Are summit finishes over-rated? Typically, upon the unveiling of any Grand Tour rout, it’s those stages we turn to first. Understandably. They present, on paper at least, the most obvious venues for on the road fireworks and GC fizzle.
With the 2019 Giro d’Italia finally in the mountains after what felt like months of interminable so-called “transition stages”, we found ourselves last week wondering whether they might not be all they’re cracked up to be. Not *only* in terms of raw racing excitement, but also in their ability to affect the overall race. The two things aren’t always conjoined but they often go together.
Excitement is, of course, somewhat in the eye of the beholder. There are those who find time-trials riveting. Presumably. In a strictly sporting sense, however, unpredictability must come into it: how easy is it to forecast when a decisive racing event will occur and the form that it will take.
Summit finishes fare particularly poorly by each of those measures. While we can seldom soothsay the precise moment a move will be made on a long, steep final climb, it rarely comes as a surprise. A moderately well-informed observer will often be able to narrow it down to a kilometre or two. Depending on the state of play you’ll know which of the contenders is most likely to make it, as well.
Stages that end atop a Zoncolan or an Alpe d’Huez increasingly find themselves reduced to uphill drag races, with the racing in the run up to their lower slopes effectively neutralised. They’re arguably just slower versions of sprints stage, with all the action backloaded to the final kilometres.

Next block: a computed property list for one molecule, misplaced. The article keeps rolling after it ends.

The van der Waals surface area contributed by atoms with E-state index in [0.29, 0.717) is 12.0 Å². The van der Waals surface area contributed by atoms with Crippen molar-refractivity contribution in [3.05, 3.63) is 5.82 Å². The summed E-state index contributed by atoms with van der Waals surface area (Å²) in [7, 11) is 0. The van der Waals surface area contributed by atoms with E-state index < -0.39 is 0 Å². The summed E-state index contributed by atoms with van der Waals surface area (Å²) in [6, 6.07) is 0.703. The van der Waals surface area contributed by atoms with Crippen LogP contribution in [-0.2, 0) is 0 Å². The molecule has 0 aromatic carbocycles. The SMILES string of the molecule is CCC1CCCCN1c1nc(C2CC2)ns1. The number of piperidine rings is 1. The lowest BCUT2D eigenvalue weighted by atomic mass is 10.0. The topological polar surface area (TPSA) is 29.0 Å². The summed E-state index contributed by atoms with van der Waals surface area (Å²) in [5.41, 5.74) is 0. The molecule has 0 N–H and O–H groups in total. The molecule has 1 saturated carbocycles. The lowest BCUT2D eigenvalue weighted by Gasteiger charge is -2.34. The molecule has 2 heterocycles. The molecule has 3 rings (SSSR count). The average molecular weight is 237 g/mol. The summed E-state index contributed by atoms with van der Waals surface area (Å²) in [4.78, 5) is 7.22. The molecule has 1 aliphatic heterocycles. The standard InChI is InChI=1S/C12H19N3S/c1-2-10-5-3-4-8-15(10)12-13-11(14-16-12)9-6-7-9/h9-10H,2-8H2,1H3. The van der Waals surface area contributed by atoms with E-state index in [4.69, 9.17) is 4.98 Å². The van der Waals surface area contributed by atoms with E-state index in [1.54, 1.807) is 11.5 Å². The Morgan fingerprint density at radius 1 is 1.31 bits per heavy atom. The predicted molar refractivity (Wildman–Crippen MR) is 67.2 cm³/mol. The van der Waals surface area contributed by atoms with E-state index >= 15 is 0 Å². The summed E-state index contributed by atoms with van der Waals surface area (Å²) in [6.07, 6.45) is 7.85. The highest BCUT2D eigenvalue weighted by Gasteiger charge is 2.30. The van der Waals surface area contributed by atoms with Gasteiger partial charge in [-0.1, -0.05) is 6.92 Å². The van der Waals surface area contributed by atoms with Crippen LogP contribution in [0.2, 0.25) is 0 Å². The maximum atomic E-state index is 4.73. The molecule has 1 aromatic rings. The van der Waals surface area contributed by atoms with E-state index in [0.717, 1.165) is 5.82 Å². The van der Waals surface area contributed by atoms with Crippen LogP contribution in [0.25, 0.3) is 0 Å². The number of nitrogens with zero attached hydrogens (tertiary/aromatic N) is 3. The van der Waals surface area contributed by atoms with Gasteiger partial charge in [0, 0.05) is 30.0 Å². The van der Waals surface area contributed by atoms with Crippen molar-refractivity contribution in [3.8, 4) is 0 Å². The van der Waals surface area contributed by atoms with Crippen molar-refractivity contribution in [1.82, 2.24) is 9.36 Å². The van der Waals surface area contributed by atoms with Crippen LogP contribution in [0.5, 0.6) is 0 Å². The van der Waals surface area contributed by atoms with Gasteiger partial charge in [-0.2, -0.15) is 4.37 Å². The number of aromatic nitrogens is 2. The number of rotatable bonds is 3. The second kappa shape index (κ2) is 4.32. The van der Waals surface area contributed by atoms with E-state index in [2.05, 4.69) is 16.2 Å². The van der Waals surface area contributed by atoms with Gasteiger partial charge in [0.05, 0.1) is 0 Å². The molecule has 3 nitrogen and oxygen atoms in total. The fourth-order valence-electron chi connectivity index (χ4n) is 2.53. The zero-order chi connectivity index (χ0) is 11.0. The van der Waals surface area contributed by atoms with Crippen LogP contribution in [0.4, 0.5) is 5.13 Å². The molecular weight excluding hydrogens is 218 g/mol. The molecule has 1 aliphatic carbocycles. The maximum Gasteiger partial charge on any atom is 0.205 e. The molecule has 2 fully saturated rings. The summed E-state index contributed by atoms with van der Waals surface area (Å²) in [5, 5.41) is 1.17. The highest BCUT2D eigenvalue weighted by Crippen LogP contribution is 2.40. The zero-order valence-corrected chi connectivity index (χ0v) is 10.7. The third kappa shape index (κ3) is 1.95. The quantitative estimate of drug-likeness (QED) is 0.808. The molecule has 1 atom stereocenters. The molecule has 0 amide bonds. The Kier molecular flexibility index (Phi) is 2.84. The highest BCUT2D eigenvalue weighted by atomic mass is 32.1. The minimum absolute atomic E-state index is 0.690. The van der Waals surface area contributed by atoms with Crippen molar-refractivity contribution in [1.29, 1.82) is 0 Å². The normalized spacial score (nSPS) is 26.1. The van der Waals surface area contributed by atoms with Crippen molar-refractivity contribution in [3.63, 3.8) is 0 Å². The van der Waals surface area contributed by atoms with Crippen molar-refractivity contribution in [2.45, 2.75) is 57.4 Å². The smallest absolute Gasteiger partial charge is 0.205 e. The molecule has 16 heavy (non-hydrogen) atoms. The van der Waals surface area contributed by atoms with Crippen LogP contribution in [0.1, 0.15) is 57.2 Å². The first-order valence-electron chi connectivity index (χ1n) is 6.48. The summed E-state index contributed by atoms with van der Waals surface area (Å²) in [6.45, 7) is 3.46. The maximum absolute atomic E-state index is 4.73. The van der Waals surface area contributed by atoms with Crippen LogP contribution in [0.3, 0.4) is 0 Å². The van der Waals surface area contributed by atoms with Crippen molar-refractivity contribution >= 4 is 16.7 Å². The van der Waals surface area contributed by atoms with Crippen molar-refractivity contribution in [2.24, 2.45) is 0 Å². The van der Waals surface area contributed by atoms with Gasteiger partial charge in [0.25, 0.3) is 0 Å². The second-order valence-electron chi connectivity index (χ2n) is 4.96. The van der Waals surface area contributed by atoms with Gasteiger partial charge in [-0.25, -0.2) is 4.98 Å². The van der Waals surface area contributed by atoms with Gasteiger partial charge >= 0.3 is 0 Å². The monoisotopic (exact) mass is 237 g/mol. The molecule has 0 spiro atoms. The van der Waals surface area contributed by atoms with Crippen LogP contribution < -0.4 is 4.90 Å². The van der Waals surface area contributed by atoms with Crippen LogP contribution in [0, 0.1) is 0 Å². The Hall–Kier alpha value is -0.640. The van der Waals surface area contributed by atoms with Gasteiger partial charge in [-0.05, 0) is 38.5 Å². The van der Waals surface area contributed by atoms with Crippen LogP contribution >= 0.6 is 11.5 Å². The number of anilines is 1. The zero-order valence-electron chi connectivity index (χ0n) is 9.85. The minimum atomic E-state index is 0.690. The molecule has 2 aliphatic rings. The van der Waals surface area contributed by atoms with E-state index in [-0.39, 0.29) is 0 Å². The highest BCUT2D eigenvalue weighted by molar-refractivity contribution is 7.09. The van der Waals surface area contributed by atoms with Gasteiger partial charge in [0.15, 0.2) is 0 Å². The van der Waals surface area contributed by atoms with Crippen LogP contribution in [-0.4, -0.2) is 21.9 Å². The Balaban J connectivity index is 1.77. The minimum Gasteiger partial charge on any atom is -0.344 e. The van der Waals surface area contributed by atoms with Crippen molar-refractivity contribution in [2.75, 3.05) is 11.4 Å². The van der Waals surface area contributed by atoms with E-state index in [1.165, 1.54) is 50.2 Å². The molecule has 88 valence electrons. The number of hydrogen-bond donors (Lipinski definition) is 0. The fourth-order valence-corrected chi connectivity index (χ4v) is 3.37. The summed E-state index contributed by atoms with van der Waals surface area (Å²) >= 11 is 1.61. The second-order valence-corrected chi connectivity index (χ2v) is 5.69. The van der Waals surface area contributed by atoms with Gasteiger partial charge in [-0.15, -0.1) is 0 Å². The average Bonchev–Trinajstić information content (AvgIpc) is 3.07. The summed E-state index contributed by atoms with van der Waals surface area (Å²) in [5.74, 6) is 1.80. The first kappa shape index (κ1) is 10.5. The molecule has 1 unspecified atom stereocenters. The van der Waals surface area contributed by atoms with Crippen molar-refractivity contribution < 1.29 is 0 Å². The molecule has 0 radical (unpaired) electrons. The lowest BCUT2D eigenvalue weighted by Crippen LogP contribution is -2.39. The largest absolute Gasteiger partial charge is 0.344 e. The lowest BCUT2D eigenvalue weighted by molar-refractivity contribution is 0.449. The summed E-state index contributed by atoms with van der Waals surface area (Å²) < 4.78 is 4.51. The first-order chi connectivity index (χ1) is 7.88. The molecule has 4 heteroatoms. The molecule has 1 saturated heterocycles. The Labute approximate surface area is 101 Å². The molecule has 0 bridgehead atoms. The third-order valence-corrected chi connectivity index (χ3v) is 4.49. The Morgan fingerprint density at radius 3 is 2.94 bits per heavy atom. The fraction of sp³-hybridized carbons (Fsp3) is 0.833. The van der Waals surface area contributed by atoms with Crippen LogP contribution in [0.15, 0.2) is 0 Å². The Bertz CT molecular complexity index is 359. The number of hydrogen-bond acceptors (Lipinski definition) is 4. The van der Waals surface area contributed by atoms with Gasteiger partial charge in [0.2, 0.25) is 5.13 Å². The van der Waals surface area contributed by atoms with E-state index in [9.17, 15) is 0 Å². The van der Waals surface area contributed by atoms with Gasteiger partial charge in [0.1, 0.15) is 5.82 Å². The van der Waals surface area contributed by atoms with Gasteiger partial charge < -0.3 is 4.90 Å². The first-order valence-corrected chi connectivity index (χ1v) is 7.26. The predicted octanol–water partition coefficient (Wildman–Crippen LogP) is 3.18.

As Dan Lloyd pointed out on Eurosport last Friday, when it comes to the overall, “if you go back the last few years the actual time gaps are quite small at the end of mountain top finishes.” Partly this is due to smaller differences in ability, with the top riders all knowing – more or less – the watts each other is capable of putting out on any given climb. It’s also, however, the result of relative risk aversion: get it wrong and it could so easily be race over.
As such “the only attacks you end up getting come at a point at which riders know they can go anaerobic and reach the finish before [blowing up].” Geraint Thomas’ consecutive stage wins at last year’s Tour de France might have been fun for his fans, but they didn’t really impact the race that much.
In contrast, a stage in which the key climb comes early on, with a long, technical descent to follow, tests the riders in multiple different ways. Moreover it’s less predictable, offering more opportunities for them to affect the race.
Tactics and strategy become at least as important as legs and lungs. If a rider goes early, will it cost him later in the stage? Can he make it through the next valley alone or will the lack of allies cost him? Power numbers alone won’t tell a rider whether his rival’s attack ought to be followed.
Sometimes nothing happens at all on such stages, but when it does it can be thrilling. The best recent example is obviously Chris Froome on the Colle delle Finestre last year. I’d popped out for lunch when I received a text from Rouleur’s editor telling me it had all kicked off.
The crucial move was impressive and clever in its own right, but where and when it happened meant the stage kept on giving. The domino effect of decisions Froome and his foes were forced to keep making for the next few hours meant we couldn’t look away for even a moment.
Of course, as some of you will remember, that stage still technically finished on a summit – Sestriere, a smaller one. It could have been very different. What a relief that it wasn’t.